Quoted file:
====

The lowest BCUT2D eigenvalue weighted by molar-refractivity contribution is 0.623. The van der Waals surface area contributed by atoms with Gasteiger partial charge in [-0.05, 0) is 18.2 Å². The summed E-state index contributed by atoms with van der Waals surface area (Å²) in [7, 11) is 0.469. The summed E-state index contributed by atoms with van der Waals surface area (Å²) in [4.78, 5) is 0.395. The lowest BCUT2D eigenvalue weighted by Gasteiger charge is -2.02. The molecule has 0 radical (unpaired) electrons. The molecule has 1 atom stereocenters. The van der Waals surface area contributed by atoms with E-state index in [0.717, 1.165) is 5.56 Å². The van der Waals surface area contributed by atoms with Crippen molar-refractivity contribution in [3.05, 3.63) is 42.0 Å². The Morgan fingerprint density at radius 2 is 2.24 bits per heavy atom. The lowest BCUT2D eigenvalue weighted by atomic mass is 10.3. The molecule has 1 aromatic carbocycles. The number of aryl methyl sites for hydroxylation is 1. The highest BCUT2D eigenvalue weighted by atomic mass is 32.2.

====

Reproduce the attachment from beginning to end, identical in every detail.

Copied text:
The lowest BCUT2D eigenvalue weighted by molar-refractivity contribution is 0.623. The van der Waals surface area contributed by atoms with Gasteiger partial charge in [-0.05, 0) is 18.2 Å². The summed E-state index contributed by atoms with van der Waals surface area (Å²) in [7, 11) is 0.469. The summed E-state index contributed by atoms with van der Waals surface area (Å²) in [4.78, 5) is 0.395. The lowest BCUT2D eigenvalue weighted by Gasteiger charge is -2.02. The molecule has 0 radical (unpaired) electrons. The molecule has 1 atom stereocenters. The van der Waals surface area contributed by atoms with E-state index in [0.717, 1.165) is 5.56 Å². The van der Waals surface area contributed by atoms with Crippen molar-refractivity contribution in [3.05, 3.63) is 42.0 Å². The Morgan fingerprint density at radius 2 is 2.24 bits per heavy atom. The lowest BCUT2D eigenvalue weighted by atomic mass is 10.3. The molecule has 1 aromatic carbocycles. The number of aryl methyl sites for hydroxylation is 1. The highest BCUT2D eigenvalue weighted by atomic mass is 32.2.